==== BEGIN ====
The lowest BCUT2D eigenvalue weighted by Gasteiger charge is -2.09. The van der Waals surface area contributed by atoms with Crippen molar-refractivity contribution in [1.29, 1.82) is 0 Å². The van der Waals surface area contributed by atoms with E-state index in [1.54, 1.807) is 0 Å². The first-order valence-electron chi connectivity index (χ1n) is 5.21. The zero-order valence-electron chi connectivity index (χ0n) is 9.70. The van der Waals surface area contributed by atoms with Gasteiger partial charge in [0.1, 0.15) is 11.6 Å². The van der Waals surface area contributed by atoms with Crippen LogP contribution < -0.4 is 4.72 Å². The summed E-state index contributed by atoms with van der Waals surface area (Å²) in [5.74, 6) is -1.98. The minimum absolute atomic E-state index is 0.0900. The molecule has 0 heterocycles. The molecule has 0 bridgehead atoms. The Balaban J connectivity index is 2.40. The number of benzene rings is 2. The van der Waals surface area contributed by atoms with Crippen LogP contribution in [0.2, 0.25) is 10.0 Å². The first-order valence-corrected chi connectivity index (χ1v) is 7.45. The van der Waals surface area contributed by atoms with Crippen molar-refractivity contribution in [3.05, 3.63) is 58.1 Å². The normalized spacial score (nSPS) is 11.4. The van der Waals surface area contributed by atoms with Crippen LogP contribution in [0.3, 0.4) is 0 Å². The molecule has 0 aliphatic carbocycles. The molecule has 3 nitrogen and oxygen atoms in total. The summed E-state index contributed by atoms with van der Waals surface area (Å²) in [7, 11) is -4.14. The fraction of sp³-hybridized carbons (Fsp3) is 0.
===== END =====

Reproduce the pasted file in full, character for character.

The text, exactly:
The lowest BCUT2D eigenvalue weighted by Gasteiger charge is -2.09. The van der Waals surface area contributed by atoms with Crippen molar-refractivity contribution in [1.29, 1.82) is 0 Å². The van der Waals surface area contributed by atoms with E-state index in [1.54, 1.807) is 0 Å². The first-order valence-electron chi connectivity index (χ1n) is 5.21. The zero-order valence-electron chi connectivity index (χ0n) is 9.70. The van der Waals surface area contributed by atoms with Gasteiger partial charge in [0.1, 0.15) is 11.6 Å². The van der Waals surface area contributed by atoms with Crippen LogP contribution < -0.4 is 4.72 Å². The summed E-state index contributed by atoms with van der Waals surface area (Å²) in [5.74, 6) is -1.98. The minimum absolute atomic E-state index is 0.0900. The molecule has 0 heterocycles. The molecule has 0 bridgehead atoms. The Balaban J connectivity index is 2.40. The number of benzene rings is 2. The van der Waals surface area contributed by atoms with Crippen LogP contribution in [0.2, 0.25) is 10.0 Å². The first-order valence-corrected chi connectivity index (χ1v) is 7.45. The van der Waals surface area contributed by atoms with Crippen molar-refractivity contribution in [3.05, 3.63) is 58.1 Å². The normalized spacial score (nSPS) is 11.4. The van der Waals surface area contributed by atoms with Crippen LogP contribution in [0.3, 0.4) is 0 Å². The molecule has 0 aliphatic carbocycles. The molecule has 3 nitrogen and oxygen atoms in total. The summed E-state index contributed by atoms with van der Waals surface area (Å²) in [7, 11) is -4.14. The fraction of sp³-hybridized carbons (Fsp3) is 0.